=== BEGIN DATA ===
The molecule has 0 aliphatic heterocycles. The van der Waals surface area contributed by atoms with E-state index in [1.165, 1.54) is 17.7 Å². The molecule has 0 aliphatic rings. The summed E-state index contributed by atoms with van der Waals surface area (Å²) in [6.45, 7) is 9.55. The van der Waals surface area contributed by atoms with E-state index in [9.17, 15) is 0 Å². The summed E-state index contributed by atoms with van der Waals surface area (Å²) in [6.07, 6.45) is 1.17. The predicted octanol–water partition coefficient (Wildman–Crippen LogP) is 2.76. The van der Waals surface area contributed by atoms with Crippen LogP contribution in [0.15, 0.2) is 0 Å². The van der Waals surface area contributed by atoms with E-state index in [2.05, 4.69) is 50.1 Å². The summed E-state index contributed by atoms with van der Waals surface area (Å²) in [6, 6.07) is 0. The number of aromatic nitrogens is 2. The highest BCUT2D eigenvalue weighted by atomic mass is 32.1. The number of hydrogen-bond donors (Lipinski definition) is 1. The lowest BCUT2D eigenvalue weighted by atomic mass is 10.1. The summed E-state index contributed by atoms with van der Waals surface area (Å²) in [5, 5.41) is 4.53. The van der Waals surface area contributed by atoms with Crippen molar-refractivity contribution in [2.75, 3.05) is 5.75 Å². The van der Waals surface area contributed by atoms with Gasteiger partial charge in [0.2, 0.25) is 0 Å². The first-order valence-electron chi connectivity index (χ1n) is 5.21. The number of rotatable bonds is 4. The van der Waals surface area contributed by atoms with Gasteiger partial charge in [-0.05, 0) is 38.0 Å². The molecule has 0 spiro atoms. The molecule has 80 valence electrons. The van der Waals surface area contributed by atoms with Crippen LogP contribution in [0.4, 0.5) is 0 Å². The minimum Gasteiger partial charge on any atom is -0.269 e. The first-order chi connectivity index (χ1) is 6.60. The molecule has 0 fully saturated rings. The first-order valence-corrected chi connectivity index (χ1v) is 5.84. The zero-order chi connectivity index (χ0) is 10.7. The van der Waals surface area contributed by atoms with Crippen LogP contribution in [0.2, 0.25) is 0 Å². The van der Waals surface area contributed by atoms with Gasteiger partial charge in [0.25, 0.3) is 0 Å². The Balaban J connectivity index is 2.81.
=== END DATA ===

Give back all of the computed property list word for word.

The molecule has 0 aliphatic heterocycles. The van der Waals surface area contributed by atoms with E-state index in [1.165, 1.54) is 17.7 Å². The molecule has 0 aliphatic rings. The summed E-state index contributed by atoms with van der Waals surface area (Å²) in [6.45, 7) is 9.55. The van der Waals surface area contributed by atoms with E-state index in [9.17, 15) is 0 Å². The summed E-state index contributed by atoms with van der Waals surface area (Å²) in [6.07, 6.45) is 1.17. The predicted octanol–water partition coefficient (Wildman–Crippen LogP) is 2.76. The van der Waals surface area contributed by atoms with Crippen LogP contribution in [0.15, 0.2) is 0 Å². The van der Waals surface area contributed by atoms with E-state index in [2.05, 4.69) is 50.1 Å². The summed E-state index contributed by atoms with van der Waals surface area (Å²) in [6, 6.07) is 0. The number of aromatic nitrogens is 2. The highest BCUT2D eigenvalue weighted by atomic mass is 32.1. The number of hydrogen-bond donors (Lipinski definition) is 1. The lowest BCUT2D eigenvalue weighted by atomic mass is 10.1. The summed E-state index contributed by atoms with van der Waals surface area (Å²) in [5, 5.41) is 4.53. The van der Waals surface area contributed by atoms with Crippen molar-refractivity contribution in [2.75, 3.05) is 5.75 Å². The van der Waals surface area contributed by atoms with Gasteiger partial charge in [0.2, 0.25) is 0 Å². The first-order valence-electron chi connectivity index (χ1n) is 5.21. The number of rotatable bonds is 4. The van der Waals surface area contributed by atoms with Gasteiger partial charge in [-0.05, 0) is 38.0 Å². The molecule has 0 spiro atoms. The molecule has 80 valence electrons. The van der Waals surface area contributed by atoms with Crippen LogP contribution in [0.4, 0.5) is 0 Å². The minimum Gasteiger partial charge on any atom is -0.269 e. The first-order chi connectivity index (χ1) is 6.60. The molecule has 0 fully saturated rings. The first-order valence-corrected chi connectivity index (χ1v) is 5.84. The zero-order chi connectivity index (χ0) is 10.7. The van der Waals surface area contributed by atoms with Crippen LogP contribution in [0.2, 0.25) is 0 Å². The van der Waals surface area contributed by atoms with Gasteiger partial charge in [0.25, 0.3) is 0 Å². The Balaban J connectivity index is 2.81.